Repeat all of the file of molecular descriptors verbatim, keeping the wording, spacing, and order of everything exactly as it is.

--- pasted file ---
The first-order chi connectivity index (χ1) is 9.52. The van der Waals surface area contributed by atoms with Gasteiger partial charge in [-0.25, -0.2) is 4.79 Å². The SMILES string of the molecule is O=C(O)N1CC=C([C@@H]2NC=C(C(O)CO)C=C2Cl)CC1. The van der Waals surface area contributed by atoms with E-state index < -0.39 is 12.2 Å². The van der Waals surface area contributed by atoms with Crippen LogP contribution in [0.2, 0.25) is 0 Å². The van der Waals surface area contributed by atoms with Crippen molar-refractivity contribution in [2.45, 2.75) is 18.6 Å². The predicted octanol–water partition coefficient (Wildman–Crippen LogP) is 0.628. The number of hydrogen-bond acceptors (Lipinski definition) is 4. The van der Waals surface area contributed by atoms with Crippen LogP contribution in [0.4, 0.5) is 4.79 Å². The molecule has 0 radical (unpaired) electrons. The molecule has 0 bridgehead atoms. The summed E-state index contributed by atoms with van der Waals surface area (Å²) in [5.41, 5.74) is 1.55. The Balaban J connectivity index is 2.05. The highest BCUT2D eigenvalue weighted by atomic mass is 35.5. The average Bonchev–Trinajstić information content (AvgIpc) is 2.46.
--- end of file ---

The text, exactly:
The first-order chi connectivity index (χ1) is 9.52. The van der Waals surface area contributed by atoms with Gasteiger partial charge in [-0.25, -0.2) is 4.79 Å². The SMILES string of the molecule is O=C(O)N1CC=C([C@@H]2NC=C(C(O)CO)C=C2Cl)CC1. The van der Waals surface area contributed by atoms with E-state index < -0.39 is 12.2 Å². The van der Waals surface area contributed by atoms with Crippen LogP contribution in [0.2, 0.25) is 0 Å². The van der Waals surface area contributed by atoms with Crippen molar-refractivity contribution in [2.45, 2.75) is 18.6 Å². The predicted octanol–water partition coefficient (Wildman–Crippen LogP) is 0.628. The number of hydrogen-bond acceptors (Lipinski definition) is 4. The van der Waals surface area contributed by atoms with Crippen LogP contribution in [0.4, 0.5) is 4.79 Å². The molecule has 0 radical (unpaired) electrons. The molecule has 0 bridgehead atoms. The summed E-state index contributed by atoms with van der Waals surface area (Å²) in [5.41, 5.74) is 1.55. The Balaban J connectivity index is 2.05. The highest BCUT2D eigenvalue weighted by atomic mass is 35.5. The average Bonchev–Trinajstić information content (AvgIpc) is 2.46.